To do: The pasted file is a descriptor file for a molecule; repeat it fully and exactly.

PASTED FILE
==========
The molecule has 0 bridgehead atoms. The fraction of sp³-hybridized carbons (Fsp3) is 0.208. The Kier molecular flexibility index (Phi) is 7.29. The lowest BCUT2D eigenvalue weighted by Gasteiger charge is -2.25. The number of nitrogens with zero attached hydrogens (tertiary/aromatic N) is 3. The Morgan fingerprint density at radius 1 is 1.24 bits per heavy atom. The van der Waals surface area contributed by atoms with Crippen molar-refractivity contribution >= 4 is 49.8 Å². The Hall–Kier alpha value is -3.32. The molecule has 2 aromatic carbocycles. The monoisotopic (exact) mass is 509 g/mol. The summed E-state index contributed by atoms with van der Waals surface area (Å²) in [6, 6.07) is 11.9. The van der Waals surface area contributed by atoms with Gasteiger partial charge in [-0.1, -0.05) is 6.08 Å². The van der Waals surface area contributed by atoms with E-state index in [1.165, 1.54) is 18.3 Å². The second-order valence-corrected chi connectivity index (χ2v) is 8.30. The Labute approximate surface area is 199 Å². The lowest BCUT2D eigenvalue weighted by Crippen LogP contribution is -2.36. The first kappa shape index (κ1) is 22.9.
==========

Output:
The molecule has 0 bridgehead atoms. The fraction of sp³-hybridized carbons (Fsp3) is 0.208. The Kier molecular flexibility index (Phi) is 7.29. The lowest BCUT2D eigenvalue weighted by Gasteiger charge is -2.25. The number of nitrogens with zero attached hydrogens (tertiary/aromatic N) is 3. The Morgan fingerprint density at radius 1 is 1.24 bits per heavy atom. The van der Waals surface area contributed by atoms with Crippen molar-refractivity contribution >= 4 is 49.8 Å². The Hall–Kier alpha value is -3.32. The molecule has 2 aromatic carbocycles. The monoisotopic (exact) mass is 509 g/mol. The summed E-state index contributed by atoms with van der Waals surface area (Å²) in [6, 6.07) is 11.9. The van der Waals surface area contributed by atoms with Gasteiger partial charge in [-0.1, -0.05) is 6.08 Å². The van der Waals surface area contributed by atoms with E-state index in [1.165, 1.54) is 18.3 Å². The second-order valence-corrected chi connectivity index (χ2v) is 8.30. The Labute approximate surface area is 199 Å². The lowest BCUT2D eigenvalue weighted by Crippen LogP contribution is -2.36. The first kappa shape index (κ1) is 22.9.